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Putin signals openness to diplomacy while blaming the US for the crisis

MOSCOW – President Vladimir V. Putin on Tuesday said the United States was trying to drag Russia into an armed conflict over Ukraine that his government did not want and signaled that he was ready to engage in operations. more diplomatic, even as he insisted that NATO’s presence in Eastern Europe threatened world peace.

Mr Putin said he hoped that “will continue to have a dialogue” on Russia’s security requirements, not repeating his earlier threat to take unspecified “military-technical” measures. if the West does not comply. Resolving the standoff over Ukraine for the first time since December, Putin appears to be trying to ease tensions in a crisis that has raised fears of an all-out Russian invasion of Ukraine.

The Russian president claimed that it was the United States that was fanning the flames of war, seeking to spur the Kremlin to act and create a pretext to enact harsh new sanctions. Officials in Russia – as well as Ukraine – have accused the Biden administration of exaggerating the threat of a Russian invasion, even as the Kremlin has deployed mass, by Western estimates, more than 100,000 troops to the south, east and north of Ukraine, causing the crisis.

“Their most important task is to contain Russia’s development,” Putin said of the United States, reiterating one of his frequent talking points. “Ukraine is just a tool to achieve this goal. It can be done in a variety of ways, such as dragging us into some kind of armed conflict and then forcing their allies in Europe to enact harsh sanctions against them. us again”.

Asked about the US’s written response to Moscow’s security requests, made last week, Mr Putin said it was clear that “Russia’s main concerns turned out to be ignored. ” responses as it considers its next move.

Mr. Putin’s well-thought-out comments speak to the heightened tensions today – and the key decisions facing Russia’s longtime leader in the coming weeks. Military analysts say maintaining Russia’s current military build-up, which includes units thousands of miles away, will become increasingly expensive and logistically challenging.

Bringing some of them back to base before a diplomatic victory could be seen as a sign of weakness, while launching an attack on Ukraine would likely put many people off. killed and caused widespread consequences.

In Washington, the White House press secretary, Jen Psaki, reacted sharply to Mr Putin’s comments, comparing them to “when the fox is screaming from the top of the chicken coop that he is afraid of chickens”.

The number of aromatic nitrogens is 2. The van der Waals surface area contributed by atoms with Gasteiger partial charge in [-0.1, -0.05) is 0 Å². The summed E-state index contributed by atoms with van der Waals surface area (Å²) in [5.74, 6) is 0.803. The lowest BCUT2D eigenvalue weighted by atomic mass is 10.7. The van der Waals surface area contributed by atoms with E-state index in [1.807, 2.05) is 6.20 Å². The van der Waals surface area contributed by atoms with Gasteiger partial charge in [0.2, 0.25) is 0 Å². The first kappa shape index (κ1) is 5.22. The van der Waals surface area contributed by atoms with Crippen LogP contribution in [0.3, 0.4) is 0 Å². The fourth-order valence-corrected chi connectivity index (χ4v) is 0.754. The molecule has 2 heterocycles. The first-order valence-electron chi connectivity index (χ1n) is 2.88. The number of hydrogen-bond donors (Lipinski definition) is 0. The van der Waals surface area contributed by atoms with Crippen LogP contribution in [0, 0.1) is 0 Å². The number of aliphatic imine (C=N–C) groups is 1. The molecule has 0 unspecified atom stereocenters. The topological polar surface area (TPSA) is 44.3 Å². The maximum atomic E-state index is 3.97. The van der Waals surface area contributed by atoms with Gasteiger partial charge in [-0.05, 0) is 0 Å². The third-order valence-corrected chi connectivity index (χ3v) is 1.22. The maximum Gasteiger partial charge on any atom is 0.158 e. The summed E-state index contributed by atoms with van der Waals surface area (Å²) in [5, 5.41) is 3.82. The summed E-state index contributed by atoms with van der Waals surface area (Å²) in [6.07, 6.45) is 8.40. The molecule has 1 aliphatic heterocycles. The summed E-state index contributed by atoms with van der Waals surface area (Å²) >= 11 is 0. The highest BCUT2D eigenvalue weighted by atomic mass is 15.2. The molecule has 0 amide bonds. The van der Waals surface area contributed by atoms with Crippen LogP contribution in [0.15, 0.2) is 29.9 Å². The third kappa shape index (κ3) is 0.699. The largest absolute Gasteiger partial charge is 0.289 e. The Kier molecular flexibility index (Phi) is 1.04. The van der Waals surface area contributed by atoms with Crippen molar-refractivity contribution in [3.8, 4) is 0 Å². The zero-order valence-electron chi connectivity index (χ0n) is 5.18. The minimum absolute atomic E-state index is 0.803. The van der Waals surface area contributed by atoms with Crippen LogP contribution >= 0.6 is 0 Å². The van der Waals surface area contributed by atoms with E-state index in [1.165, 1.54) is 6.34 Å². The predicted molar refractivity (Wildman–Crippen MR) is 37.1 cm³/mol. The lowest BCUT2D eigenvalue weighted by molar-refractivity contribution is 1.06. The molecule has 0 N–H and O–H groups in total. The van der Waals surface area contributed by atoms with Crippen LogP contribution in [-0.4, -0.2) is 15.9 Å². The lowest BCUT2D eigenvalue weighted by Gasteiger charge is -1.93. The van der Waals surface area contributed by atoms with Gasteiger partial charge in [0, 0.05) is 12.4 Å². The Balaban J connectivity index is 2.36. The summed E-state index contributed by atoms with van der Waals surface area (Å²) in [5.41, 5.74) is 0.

“We know who the fox is in this case,” she said.

Ned Price, a spokesman for the State Department, said he would “leave that to the Kremlinologist researchers out there” to interpret the Russian leader’s words.

Putin’s appearance, at a joint press conference with Prime Minister Viktor Orban of Hungary after they met for five hours, came as a diplomatic explosion involving Europe and the United States. Secretary of State Antony J. Blinken spoke by phone with his Russian counterpart, Sergey V. Lavrov, who later said that the United States had agreed to “further discuss” the Russian requirements.

The Kremlin said Putin also held a phone call on Tuesday with Prime Minister Mario Draghi of Italy and that a face-to-face meeting with President Emmanuel Macron of France was planned. Mr Putin will speak with British Prime Minister Boris Johnson on Wednesday.

On Tuesday, Mr Johnson flew to Kyiv, the Ukrainian capital, and met with President Volodymyr Zelensky to express his support, saying there was “a clear and present danger.”

Mr Zelensky, who also met the Polish prime minister on Tuesday, offered his own stark assessment, after weeks of dismissing US and British assessments of the severity of the Russian threat.

“This will not be a war between Ukraine and Russia,” he said, if diplomatic efforts fail. “This will be a European war, a full-scale war.”

While Mr. Johnson tried to keep his focus on Russia, he was immediately put on the defensive by forcefully questioning a scandal involving nefarious parties during the pandemic that is keeping him in office. service. “On the Ukraine issue,” one reporter asked, “why should the international community take your diplomacy seriously when you are so preoccupied?”

Mr Johnson dodges most questions about his troubles at home. But pressed about whether he would release an unverified report by a senior civil servant investigating the parties, Mr Johnson replied: “Of course we’ll release everything shortly when the process is complete.”